The objective of the tall fescue breeding program is the development of varieties characterized by superior nutritive value (including reduced contents of perloline and loline alkaloids and minimal infestation of the fungal endophyte, Acremonium coenophialum), palatability, disease resistance, and adaptation through the utilization of intergeneric and interspecific hybrid derivatives of ryegrass and tall fescue species. Kentucky 31, Kenwell, and Kenhy were previously released from this breeding program. Johnstone tall fescue, developed cooperatively by the Kentucky Agricultural Experiment Station and USDA-ARS, was released March 1, 1982 as a new variety. Johnstone is characterized as having low levels of perloline alkaloid and the fungal endophyte (Acremonium coenophialum) and improved forage quality during summer. It is expected that seed of Johnstone will be available commercially during 1985, and a good supply be available for /' spring and summer 1986 plantings.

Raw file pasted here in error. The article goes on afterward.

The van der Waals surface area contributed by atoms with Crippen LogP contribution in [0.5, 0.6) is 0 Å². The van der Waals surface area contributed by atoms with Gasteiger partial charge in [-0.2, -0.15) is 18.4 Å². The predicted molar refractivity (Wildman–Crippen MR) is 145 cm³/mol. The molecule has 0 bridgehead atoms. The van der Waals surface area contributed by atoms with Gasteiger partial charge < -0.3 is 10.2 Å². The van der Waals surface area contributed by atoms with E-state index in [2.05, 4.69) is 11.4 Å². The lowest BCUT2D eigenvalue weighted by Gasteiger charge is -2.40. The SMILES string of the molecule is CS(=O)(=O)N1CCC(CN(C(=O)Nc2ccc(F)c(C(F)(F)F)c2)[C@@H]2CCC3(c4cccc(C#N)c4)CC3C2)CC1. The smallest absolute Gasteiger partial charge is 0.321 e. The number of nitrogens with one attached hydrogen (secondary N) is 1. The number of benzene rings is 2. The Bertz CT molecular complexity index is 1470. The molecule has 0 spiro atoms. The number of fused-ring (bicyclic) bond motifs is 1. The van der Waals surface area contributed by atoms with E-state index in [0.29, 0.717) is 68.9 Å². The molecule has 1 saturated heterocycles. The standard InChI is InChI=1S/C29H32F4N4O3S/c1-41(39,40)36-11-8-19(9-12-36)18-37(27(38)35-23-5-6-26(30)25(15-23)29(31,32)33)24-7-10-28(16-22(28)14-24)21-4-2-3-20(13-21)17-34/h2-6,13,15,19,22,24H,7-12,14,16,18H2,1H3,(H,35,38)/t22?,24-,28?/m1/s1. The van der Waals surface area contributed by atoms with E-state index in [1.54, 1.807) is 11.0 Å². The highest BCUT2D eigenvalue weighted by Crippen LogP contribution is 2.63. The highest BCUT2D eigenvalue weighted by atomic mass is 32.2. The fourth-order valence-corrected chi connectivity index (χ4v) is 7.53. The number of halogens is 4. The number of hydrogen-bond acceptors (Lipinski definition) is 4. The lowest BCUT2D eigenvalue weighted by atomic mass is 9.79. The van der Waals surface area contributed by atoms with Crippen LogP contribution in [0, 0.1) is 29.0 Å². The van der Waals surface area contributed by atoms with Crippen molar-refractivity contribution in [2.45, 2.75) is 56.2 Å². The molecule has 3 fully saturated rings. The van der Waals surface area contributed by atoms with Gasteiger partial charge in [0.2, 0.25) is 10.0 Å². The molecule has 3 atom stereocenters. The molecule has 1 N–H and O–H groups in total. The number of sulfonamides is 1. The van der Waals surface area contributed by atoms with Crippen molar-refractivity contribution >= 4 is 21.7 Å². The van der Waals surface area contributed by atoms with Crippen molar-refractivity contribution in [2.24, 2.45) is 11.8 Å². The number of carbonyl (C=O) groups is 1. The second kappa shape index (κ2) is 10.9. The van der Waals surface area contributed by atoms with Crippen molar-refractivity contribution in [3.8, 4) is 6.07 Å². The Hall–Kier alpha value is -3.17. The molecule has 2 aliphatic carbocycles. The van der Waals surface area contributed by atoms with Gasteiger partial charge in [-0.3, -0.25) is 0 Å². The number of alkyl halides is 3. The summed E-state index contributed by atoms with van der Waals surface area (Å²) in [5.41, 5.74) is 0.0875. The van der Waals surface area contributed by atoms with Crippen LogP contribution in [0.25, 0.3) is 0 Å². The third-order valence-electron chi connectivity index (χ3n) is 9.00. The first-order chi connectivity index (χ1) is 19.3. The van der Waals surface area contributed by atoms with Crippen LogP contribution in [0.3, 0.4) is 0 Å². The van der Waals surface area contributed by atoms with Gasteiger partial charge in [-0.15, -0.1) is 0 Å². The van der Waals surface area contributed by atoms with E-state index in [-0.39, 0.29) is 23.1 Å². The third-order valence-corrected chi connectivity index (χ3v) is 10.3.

Buckner, Robert C.; Boling, James A.; Burrus, Paul B. II; Bush, Lowell P.; Gay, Nelson; Hemken, R. W.; Lacefield, Garry D.; and Siegel, M. R., "Agronomic and Animal Performance of Different Tall Fescue Varieties" (1985). Agronomy Notes. 76.